Dear kids, don’t eat that falling snow…

Children playing in snow (Credit: USFWS)
Children playing in snow (Credit: USFWS)

Main Point:

Snow falling in urban areas could be toxic for human beings due to the presence of dangerous chemicals and pollutants coming from cars and industries.

Published in:

Environmental Science: Processes & Impacts

Study Further:

Beauty can be dangerous and recent research is showing the same, i.e. beautiful and pure snowflakes can be dangerous. Researchers have found that snowflakes are not as clean as they may appear. They reported that snow falling, especially in cities, has the ability to absorb toxic as well as carcinogenic chemicals and pollutants released from car exhausts. Moreover, the interaction between those dangerous chemicals and snows can also produce new types of toxic chemicals.

Snowflakes have different types of surfaces, some of which are able to absorb particulate pollutants and gaseous materials. Researchers simulated the research in a “snow chamber”, and found that snow can absorb pollutant particles in the air surrounding the snow. This research shows two important points; One is that it is better for people living in snowy environment as it could help in purification of environment, and the other is that the level of pollutants can rise, when snow melts. So, researchers and experts of climate have to consider this public health threat.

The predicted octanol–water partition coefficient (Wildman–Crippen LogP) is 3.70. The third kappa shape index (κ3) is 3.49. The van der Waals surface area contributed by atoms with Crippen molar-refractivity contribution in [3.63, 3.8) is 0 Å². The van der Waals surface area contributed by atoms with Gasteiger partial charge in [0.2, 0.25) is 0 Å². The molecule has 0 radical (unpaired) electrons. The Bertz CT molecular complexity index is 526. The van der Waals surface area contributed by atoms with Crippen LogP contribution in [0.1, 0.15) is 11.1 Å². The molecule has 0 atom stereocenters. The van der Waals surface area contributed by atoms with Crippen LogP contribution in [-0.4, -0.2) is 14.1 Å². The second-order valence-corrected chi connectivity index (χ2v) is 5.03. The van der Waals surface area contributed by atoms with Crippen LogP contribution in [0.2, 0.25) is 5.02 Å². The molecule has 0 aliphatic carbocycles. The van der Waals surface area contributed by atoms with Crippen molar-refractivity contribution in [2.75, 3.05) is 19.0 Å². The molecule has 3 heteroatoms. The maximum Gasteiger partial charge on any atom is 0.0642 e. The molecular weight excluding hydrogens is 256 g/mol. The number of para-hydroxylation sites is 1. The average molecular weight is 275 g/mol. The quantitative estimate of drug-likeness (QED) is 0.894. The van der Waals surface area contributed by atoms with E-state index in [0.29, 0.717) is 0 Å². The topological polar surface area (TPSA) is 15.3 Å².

“The alteration of exhaust aerosol size distributions at freezing temperatures and in the presence of snow, accompanied by changes of the organic pollutant content in snow, has potential to alter health effects of human exposure to vehicle exhaust” researchers wrote in the paper.

This research also shows that you have to forbid your kids from eating snowflakes falling in urban areas.

Source:

Nazarenko, Y., Kurien, U., Nepotchatykh, O., Rangel-Alvarado, R., & Ariya, P. (2016). Role of snow and cold environment in the fate and effects of nanoparticles and select organic pollutants from gasoline engine exhaust Environ. Sci.: Processes Impacts DOI: 10.1039/C5EM00616C

Usman Zafar Paracha

Usman Zafar Paracha is Assistant Professor, Pharmaceutics, in Hajvery University, Lahore, Pakistan.